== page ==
Charleston has become a destination city for all the right reasons, and as such there is a market for leasing various short term rental venues that provide any number of experiences for the traveler – from boutique hotels to sandy beach houses, to in-town villas to entire residential homes.
For those looking to own a property that can be deployed as a short term rental, you must be able to navigate the various ordinances imposed by municipalities and homeowners associations, in addition to the desirability of the property on the rental market.
For this endeavor I provide personal guidance in this process, as it can be a bit convoluted.
This guide provides a high level overview of the landscape.
In previous iterations of this guide I likely delved into too much information that muddied the waters, and also provided a list of active listings that, through automation, produced too many false positives.
Since then I’ve made the guide more concise, and ask that the reader take in the knowledge here and then, when ready to pursue the next steps, to reach out to me directly so we can create a specific plan customized for you.
For eligible listings I will curate them based on your preferences so as to provide the highest accuracy.
Investment Short-Term Rentals
For the real estate investor looking to capitalize on this market, awareness of the municipal laws, homeowners association rules, and political motivation for future ordinances is just as important as estimating a balance sheet.
In this guide I refer to “investment” short term rentals in the context that the owner’s primary motivation for purchasing the property is for rental income, rather than supplemental income from their own residence.
You may have chanced upon this case yourself: sojourning at a beach house, or in a pied-à-terre downtown; perhaps in a golf course patio villa, or a woodsy retreat – all within the Lowcountry of South Carolina.
It’s this diversity of pursuits that makes Charleston such an attractive destination, and the income potential for a savvy investor can be quite lucrative.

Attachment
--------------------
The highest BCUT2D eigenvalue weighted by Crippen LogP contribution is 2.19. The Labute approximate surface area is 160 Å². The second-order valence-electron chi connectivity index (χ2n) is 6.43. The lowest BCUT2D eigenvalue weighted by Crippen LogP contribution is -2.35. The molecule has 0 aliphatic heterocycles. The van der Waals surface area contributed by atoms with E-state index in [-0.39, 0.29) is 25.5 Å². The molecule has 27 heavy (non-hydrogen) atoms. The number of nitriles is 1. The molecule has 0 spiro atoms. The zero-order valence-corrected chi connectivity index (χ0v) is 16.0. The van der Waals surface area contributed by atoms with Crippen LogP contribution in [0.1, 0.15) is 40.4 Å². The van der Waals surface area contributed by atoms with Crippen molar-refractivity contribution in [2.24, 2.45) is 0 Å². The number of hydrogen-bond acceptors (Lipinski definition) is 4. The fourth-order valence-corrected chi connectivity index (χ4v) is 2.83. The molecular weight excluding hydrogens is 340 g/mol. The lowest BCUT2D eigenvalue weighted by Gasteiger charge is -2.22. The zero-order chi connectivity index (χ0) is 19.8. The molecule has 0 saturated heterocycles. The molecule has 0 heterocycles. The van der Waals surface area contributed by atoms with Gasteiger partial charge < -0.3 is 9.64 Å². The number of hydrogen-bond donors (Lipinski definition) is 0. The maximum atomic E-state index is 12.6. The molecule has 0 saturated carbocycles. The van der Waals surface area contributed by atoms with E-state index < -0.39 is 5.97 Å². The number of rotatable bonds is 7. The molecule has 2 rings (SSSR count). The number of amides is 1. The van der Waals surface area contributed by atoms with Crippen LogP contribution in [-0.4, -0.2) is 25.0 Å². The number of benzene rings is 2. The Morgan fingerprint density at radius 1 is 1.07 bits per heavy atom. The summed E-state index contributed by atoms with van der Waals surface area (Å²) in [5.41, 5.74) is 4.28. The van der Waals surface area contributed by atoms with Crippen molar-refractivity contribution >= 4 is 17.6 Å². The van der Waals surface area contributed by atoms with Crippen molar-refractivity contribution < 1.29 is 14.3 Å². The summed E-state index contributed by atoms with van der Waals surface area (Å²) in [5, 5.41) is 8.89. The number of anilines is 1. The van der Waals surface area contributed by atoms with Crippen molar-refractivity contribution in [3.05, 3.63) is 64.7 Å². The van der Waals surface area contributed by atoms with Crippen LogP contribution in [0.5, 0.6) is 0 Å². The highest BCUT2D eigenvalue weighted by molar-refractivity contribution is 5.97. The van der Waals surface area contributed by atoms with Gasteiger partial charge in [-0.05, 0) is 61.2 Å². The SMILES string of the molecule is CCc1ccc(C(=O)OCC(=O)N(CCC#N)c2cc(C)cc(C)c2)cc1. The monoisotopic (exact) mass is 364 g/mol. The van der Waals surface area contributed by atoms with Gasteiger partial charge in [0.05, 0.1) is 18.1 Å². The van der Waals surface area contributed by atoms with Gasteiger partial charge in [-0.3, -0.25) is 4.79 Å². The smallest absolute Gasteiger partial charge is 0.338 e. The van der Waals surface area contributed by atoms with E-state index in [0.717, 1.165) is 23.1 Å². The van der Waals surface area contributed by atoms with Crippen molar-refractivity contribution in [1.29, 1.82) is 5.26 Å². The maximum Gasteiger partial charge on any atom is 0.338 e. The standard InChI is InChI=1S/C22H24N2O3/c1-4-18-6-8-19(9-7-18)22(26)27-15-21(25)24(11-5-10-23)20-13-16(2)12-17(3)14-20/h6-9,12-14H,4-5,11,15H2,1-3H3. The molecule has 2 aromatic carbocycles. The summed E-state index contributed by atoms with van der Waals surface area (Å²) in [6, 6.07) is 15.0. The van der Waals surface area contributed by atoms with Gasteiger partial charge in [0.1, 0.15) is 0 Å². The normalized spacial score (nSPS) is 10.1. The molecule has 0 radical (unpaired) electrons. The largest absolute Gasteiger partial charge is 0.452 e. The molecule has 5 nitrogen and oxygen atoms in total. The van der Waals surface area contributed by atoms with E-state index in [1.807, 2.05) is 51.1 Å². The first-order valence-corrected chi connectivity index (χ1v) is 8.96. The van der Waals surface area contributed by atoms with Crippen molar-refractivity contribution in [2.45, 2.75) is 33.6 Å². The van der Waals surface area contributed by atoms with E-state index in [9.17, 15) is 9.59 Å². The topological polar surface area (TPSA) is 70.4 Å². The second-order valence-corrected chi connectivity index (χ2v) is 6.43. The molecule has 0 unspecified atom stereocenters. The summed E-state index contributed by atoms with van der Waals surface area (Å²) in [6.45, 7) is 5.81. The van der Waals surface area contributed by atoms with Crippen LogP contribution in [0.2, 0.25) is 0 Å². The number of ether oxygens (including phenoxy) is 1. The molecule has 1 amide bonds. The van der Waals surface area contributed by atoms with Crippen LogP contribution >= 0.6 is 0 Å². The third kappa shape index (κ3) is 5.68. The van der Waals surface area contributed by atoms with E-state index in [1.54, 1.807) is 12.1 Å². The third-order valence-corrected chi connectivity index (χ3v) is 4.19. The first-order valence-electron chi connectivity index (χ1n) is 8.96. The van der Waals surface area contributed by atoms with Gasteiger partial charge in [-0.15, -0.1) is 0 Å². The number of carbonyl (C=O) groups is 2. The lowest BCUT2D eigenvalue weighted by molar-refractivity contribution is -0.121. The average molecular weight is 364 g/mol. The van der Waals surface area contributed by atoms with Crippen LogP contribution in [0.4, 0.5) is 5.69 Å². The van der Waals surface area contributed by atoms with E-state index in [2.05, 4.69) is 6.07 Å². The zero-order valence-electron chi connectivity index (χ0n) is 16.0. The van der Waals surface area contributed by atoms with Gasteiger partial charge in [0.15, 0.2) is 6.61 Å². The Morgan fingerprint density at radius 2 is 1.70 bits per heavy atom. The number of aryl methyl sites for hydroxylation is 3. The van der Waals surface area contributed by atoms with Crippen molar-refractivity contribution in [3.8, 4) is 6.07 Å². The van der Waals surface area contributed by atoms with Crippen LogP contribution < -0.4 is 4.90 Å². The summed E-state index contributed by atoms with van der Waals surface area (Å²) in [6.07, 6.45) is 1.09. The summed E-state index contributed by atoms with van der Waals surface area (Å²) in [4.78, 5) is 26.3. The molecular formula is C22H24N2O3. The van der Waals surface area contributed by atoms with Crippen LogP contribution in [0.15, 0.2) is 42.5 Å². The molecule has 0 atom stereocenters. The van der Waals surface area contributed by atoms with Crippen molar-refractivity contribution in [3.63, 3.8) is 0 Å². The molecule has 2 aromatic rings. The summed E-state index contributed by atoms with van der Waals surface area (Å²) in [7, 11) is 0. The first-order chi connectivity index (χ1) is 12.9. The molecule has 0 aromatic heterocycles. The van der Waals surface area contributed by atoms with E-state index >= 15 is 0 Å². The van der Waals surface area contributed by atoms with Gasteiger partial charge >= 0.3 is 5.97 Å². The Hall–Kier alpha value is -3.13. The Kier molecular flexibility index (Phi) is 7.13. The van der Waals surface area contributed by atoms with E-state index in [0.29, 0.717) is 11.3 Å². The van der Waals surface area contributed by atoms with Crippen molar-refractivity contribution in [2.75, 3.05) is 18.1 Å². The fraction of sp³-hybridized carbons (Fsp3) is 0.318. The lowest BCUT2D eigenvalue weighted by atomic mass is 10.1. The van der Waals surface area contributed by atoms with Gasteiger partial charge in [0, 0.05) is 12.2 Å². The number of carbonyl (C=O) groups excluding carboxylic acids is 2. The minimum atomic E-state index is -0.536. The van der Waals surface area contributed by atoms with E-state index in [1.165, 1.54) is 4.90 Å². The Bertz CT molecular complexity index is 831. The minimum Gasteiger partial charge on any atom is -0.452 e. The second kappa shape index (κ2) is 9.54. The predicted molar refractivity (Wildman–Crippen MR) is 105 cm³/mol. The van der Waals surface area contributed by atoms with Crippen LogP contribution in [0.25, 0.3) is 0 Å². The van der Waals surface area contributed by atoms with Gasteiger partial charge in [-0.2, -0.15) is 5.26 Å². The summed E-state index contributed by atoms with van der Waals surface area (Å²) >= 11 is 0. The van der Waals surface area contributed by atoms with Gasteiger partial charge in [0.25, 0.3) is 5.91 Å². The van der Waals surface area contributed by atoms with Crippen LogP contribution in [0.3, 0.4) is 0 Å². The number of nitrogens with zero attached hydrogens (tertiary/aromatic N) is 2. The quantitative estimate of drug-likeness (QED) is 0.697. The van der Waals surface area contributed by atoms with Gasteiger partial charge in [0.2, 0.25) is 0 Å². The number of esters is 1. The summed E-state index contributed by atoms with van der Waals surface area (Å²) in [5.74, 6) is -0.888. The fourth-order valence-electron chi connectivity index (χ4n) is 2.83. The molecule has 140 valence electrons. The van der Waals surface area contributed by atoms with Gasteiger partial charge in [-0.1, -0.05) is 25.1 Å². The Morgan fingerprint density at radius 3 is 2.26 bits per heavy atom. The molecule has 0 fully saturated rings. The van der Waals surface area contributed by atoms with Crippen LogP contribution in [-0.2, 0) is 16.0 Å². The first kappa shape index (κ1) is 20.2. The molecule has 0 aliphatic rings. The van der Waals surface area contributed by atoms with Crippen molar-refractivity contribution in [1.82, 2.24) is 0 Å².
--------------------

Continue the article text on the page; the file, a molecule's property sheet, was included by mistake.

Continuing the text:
The City of Charleston has established zoning overlays to indicate exactly which parcels are eligible to operate a short term rental.
Please understand the spirit of these ordinances that were established in 2018: to limit the residential neighborhoods of Charleston from being overrun with mini-hotel rooms, as prior to this ordinance the livability and character of these neighborhoods were negatively affected by an influx of short term rentals.
Essentially, these are the same overlays which allow the operation of hotels – commercial districts along the main thoroughfares.
These parcels are located along the major commercial thoroughfares of Historic Charleston:
- King Street
- Meeting Street
- Market Street
Most of these buildings are retail/restaurant/office space, and many have residential condominiums above them.
In the more mixed residential-commercial district of Cannonborough, parcels that are zoned commercial may also be considered for investment short term rentals:
- Cannon Street
- Spring Street
- Coming Street (partial)
- Ashley Avenue (partial)
- Rutledge Avenue (partial)
An added layer of restriction comes from the rules and regulations that govern condominium associations. Many have provisions that restrict rental terms to at least 30 or 60 days or more.
We must investigate the condo rules before buying one to use as a short term rental, and also know that condo boards can change the rules during your ownership, so get a feel from the board on how they feel about the subject.